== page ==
The "Wayne Sentinel. It has recently passed into the
hands of Wm. N. Cole.

The I/yons Republican was commenced Aug. 3,1821, by George
Lewis. It was discontinued in Feb. 1822.

The Lyons Advertiser was commenced May 31,1822, by Hiram
T. Day. It underwent various changes in name and
publishers. It was Irablished as
The Wayne Co. Patriot d& Lyons Advertiser, by E. J. & W. W.

The Western Argus, by Barker & Chapman;

The Western Argus, by Chapman & Chapin and Ashley & Co.;
The Lyons Argus, by Ashley & Co.; E. Jewell, editor;

The I/yons Argus, by Marsh & Poucher;

The Western Argus, by Chas. Poucher. He sold to Wm.Van Camp.

It came into the hands of Chas. Poucher again in 1842;
The Lyons Gazette, and was published by S.W. Russell from 1849
to 1853, when it was sold to Wm.Van Camp, and in 1855
or ’56 it was merged in The Wayne Democratic Press.
The Palmyra Freeman was commenced March 11,1828, by D. D.
Stephenson. It soon after passed into the hands of J.
A. Hadley, who removed the press to Lyons and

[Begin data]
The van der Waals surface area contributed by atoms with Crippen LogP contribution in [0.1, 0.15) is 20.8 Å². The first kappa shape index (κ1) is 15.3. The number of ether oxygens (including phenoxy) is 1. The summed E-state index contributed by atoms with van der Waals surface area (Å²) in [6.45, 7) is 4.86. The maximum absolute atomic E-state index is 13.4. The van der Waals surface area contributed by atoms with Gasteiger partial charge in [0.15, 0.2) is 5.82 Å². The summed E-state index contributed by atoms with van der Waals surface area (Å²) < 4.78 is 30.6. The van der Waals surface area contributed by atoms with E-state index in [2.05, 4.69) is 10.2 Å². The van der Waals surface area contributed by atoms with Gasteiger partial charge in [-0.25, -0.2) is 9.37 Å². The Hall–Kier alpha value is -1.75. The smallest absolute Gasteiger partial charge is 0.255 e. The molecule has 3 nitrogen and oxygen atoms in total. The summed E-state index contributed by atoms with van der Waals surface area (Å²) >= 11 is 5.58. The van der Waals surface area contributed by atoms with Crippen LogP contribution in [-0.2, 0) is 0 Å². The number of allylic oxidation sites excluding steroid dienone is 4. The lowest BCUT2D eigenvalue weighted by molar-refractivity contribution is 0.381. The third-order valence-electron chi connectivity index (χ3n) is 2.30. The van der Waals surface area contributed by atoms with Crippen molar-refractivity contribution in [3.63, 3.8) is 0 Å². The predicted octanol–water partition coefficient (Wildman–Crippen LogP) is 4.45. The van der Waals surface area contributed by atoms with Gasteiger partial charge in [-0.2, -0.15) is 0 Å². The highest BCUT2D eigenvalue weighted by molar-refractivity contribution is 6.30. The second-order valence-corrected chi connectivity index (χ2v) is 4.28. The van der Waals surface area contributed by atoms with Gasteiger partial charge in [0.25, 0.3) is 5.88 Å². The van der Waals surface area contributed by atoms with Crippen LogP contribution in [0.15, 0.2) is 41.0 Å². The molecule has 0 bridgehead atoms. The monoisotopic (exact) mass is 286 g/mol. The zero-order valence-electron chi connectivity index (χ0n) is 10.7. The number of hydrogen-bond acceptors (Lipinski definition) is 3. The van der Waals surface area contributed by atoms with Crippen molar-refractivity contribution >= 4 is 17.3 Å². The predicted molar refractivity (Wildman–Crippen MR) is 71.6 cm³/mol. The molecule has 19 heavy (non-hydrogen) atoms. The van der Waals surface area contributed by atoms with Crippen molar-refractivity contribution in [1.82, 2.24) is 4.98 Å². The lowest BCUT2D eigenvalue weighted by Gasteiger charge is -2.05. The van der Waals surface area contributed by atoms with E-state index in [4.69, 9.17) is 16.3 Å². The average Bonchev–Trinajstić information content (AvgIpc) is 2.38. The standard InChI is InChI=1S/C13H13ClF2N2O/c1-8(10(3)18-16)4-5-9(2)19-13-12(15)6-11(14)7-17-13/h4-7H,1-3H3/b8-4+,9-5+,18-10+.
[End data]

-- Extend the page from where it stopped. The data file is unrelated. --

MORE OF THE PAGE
changed the name to
The Countryman. Myron Holley became connected with it as
associate editor. In 1831 it was suspended for a time,
and afterward resumed as
The Lyons American, by Myron Holley. In 1835 it was pub¬
lished by Wm. H. Childs. In 1836 it was removed to
Clyde and published as
The Clyde Gazette, by Dennis Card, until 1838.

The Reflector, mo., was commenced at Palmyra in 1828 by O.

Dogberry, jr. It was discontinued in 1830.

The Newark Republican was commenced at Newark in Nov.

1829, by Jeremiah O. Balch. It was discontinued in 1831.
The Clyde Standard was published about 6 mo. in 1830 by E.
P. Moon.

The Western Spectator and Wayne Advertiser was commenced at
Palmyra Jan. 9,1830, by Luther Howard and Erastus
Shepard. In 1831 its name was changed to
The Spectator and Anti-Masonic Star. It was removed to
Rochester the same year and merged in The Anti-
Masonic Enquirer.

The Palmyra Whig was commenced in Feb. 1838, by Wm. N.
and Sam’l Cole, It was removed to Lyons by Wm. N.
Cole, and its name changed to
The Wayne County Whig. In the fall of 1850 it passed into the
hands of Williams
& Gavitt. In the spring of 1852
they sold it to Silas A. Andrews, who continued it a
few months and sold it toWm. Van Marter; and in

Nov. of the same year it passed into the hands of Rodney
L. Adams. In Sept. 1856, its name was changed to
Tlie Jjyons Republican; and April 30,1859, Mr. Adams
sold it to W. T. Tinsley, its present publisher.

The Wayne Standard was commenced at Newark in June, 1838,
by David M. Keeler. In Aug. 1839, it was sold to Gen.